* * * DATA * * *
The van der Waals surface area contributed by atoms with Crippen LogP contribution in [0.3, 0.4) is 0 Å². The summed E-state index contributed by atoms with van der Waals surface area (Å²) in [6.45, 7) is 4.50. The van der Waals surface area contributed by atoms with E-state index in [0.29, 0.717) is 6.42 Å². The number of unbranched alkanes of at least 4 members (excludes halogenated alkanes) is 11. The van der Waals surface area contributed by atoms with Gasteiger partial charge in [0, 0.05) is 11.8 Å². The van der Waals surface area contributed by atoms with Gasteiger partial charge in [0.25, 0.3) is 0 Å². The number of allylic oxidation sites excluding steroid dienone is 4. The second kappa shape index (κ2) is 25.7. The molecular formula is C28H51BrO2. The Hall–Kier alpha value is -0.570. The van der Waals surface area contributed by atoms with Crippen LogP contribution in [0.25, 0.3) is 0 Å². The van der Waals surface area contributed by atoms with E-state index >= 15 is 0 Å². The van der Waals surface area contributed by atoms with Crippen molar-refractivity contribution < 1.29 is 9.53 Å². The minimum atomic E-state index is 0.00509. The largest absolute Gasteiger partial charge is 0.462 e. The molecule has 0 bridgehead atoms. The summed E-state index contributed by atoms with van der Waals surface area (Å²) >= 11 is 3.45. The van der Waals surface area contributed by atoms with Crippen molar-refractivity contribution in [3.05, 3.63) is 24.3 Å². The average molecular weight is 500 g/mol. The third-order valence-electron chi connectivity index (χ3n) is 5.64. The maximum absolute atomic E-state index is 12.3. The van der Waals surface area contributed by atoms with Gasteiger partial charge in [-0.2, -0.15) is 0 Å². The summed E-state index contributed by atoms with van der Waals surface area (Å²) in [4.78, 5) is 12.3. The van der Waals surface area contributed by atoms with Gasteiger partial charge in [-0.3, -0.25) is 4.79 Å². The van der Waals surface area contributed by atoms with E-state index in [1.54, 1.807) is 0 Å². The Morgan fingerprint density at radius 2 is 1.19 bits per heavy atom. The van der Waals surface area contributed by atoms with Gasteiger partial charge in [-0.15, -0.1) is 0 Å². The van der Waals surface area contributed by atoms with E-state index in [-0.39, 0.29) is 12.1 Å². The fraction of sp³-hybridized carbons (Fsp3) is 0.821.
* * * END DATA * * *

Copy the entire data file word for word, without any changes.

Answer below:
The van der Waals surface area contributed by atoms with Crippen LogP contribution in [0.3, 0.4) is 0 Å². The summed E-state index contributed by atoms with van der Waals surface area (Å²) in [6.45, 7) is 4.50. The van der Waals surface area contributed by atoms with E-state index in [0.29, 0.717) is 6.42 Å². The number of unbranched alkanes of at least 4 members (excludes halogenated alkanes) is 11. The van der Waals surface area contributed by atoms with Gasteiger partial charge in [0, 0.05) is 11.8 Å². The van der Waals surface area contributed by atoms with Gasteiger partial charge in [0.25, 0.3) is 0 Å². The number of allylic oxidation sites excluding steroid dienone is 4. The second kappa shape index (κ2) is 25.7. The molecular formula is C28H51BrO2. The Hall–Kier alpha value is -0.570. The van der Waals surface area contributed by atoms with Crippen LogP contribution in [0.25, 0.3) is 0 Å². The van der Waals surface area contributed by atoms with E-state index >= 15 is 0 Å². The van der Waals surface area contributed by atoms with Crippen molar-refractivity contribution < 1.29 is 9.53 Å². The minimum atomic E-state index is 0.00509. The largest absolute Gasteiger partial charge is 0.462 e. The molecule has 0 bridgehead atoms. The summed E-state index contributed by atoms with van der Waals surface area (Å²) >= 11 is 3.45. The van der Waals surface area contributed by atoms with Crippen molar-refractivity contribution in [3.05, 3.63) is 24.3 Å². The average molecular weight is 500 g/mol. The third-order valence-electron chi connectivity index (χ3n) is 5.64. The maximum absolute atomic E-state index is 12.3. The van der Waals surface area contributed by atoms with Gasteiger partial charge in [-0.2, -0.15) is 0 Å². The summed E-state index contributed by atoms with van der Waals surface area (Å²) in [4.78, 5) is 12.3. The van der Waals surface area contributed by atoms with Gasteiger partial charge in [-0.3, -0.25) is 4.79 Å². The van der Waals surface area contributed by atoms with E-state index in [1.54, 1.807) is 0 Å². The Morgan fingerprint density at radius 2 is 1.19 bits per heavy atom. The van der Waals surface area contributed by atoms with Gasteiger partial charge in [-0.15, -0.1) is 0 Å². The van der Waals surface area contributed by atoms with E-state index in [-0.39, 0.29) is 12.1 Å². The fraction of sp³-hybridized carbons (Fsp3) is 0.821.